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Naprelan (naproxen sodium) is a nonsteroidal anti-inflammatory drug.
Naprelan is specifically indicated for the following:
- rheumatoid arthritis
- ankylosing spondylitis
- acute gout
- primary dysmenorrhea
- relief of mild to moderate pain
Naprelan is supplied as Controlled-Release Tablets, for oral use. Carefully consider the potential benefits and risks of Naprelan and other treatment options before deciding to use Naprelan. Use the lowest effective dosage for the shortest duration consistent with individual patient treatment goals. After observing the response to initial therapy with Naprelan, the dose and frequency should be adjusted to suit an individual patient’s needs.
The recommended dosing/administration is as follows:
Rheumatoid Arthritis, Osteoarthritis, and Ankylosing Spondylitis
The recommended starting dose of Naprelan Tablets in adults is two 375 mg tablets (750 mg) once daily, one Naprelan 750 mg (750 mg) once daily, or two Naprelan 500 mg tablets (1,000 mg) once daily. Patients already taking naproxen 250 mg, 375 mg, or 500 mg twice daily (morning and evening) may have their total daily dose replaced with Naprelan Tablets as a single daily dose.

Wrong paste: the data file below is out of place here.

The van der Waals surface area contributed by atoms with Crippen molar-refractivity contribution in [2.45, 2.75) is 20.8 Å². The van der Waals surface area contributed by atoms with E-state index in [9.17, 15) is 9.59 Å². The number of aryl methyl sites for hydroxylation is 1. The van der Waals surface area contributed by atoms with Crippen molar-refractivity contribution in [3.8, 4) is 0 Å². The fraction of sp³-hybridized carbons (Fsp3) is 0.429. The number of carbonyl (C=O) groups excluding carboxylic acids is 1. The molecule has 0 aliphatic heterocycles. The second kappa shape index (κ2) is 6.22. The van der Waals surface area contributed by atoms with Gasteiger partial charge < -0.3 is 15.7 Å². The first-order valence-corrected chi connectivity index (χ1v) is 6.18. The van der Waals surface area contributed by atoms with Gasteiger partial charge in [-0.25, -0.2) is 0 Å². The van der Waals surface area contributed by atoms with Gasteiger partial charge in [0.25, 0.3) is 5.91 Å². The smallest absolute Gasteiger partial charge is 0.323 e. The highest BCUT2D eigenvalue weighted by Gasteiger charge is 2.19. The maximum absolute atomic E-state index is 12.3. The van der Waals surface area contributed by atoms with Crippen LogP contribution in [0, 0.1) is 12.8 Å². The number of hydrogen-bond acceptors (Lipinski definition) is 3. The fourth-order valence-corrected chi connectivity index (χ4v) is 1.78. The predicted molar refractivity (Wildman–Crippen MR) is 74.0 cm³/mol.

During long-term administration, the dose of Naprelan Tablets may be adjusted up or down depending on the clinical response of the patient. In patients who tolerate lower doses of Naprelan Tablets well, the dose may be increased to two Naprelan 750 mg tablets (1,500 mg), or three Naprelan 500 mg tablets (1,500 mg) once daily for limited periods when a higher level of anti-inflammatory/analgesic
Management of Pain, Primary Dysmenorrhea, and Acute Tendinitis and Bursitis
The recommended starting dose is two Naprelan 500 mg tablets (1,000 mg) once daily. For patients requiring greater analgesic benefit, two Naprelan 750 mg tablets (1,500 mg) or three Naprelan 500 mg tablets (1,500 mg) may be used for a limited period. Thereafter, the total daily dose should not exceed two Naprelan500 mg tablets (1,000 mg).
The recommended dose on the first day is two to three NAPRELAN 500 mg tablets (1,000 to 1,500 mg) once daily, followed by two NAPRELAN 500 mg tablets (1,000 mg) once daily, until the attack has subsided.
Mechanism of Action
Naprelan (naproxen sodium) is a nonsteroidal anti-inflammatory drug. The mechanism of action of Naprelan, like that of other NSAIDs, is not completely understood but involves inhibition of cyclooxygenase (COX-1 and COX-2). Naproxen sodium is a potent inhibitor of prostaglandin synthesis in vitro. Naproxen sodium concentrations reached during therapy have produced in vivo effects. Prostaglandins sensitize afferent nerves and potentiate the action of bradykinin in inducing pain in animal models. Prostaglandins are mediators of inflammation. Because naproxen sodium is an inhibitor of prostaglandin synthesis, its mode of action may be due to a decrease of prostaglandins in peripheral tissues.
The most frequent complaints relate to the gastrointestinal tract. In subjects treated chronically with Naprelan, a non-steroidal anti-inflammatory drug, serious gastrointestinal toxicity such as perforation, ulceration, and bleeding can occur.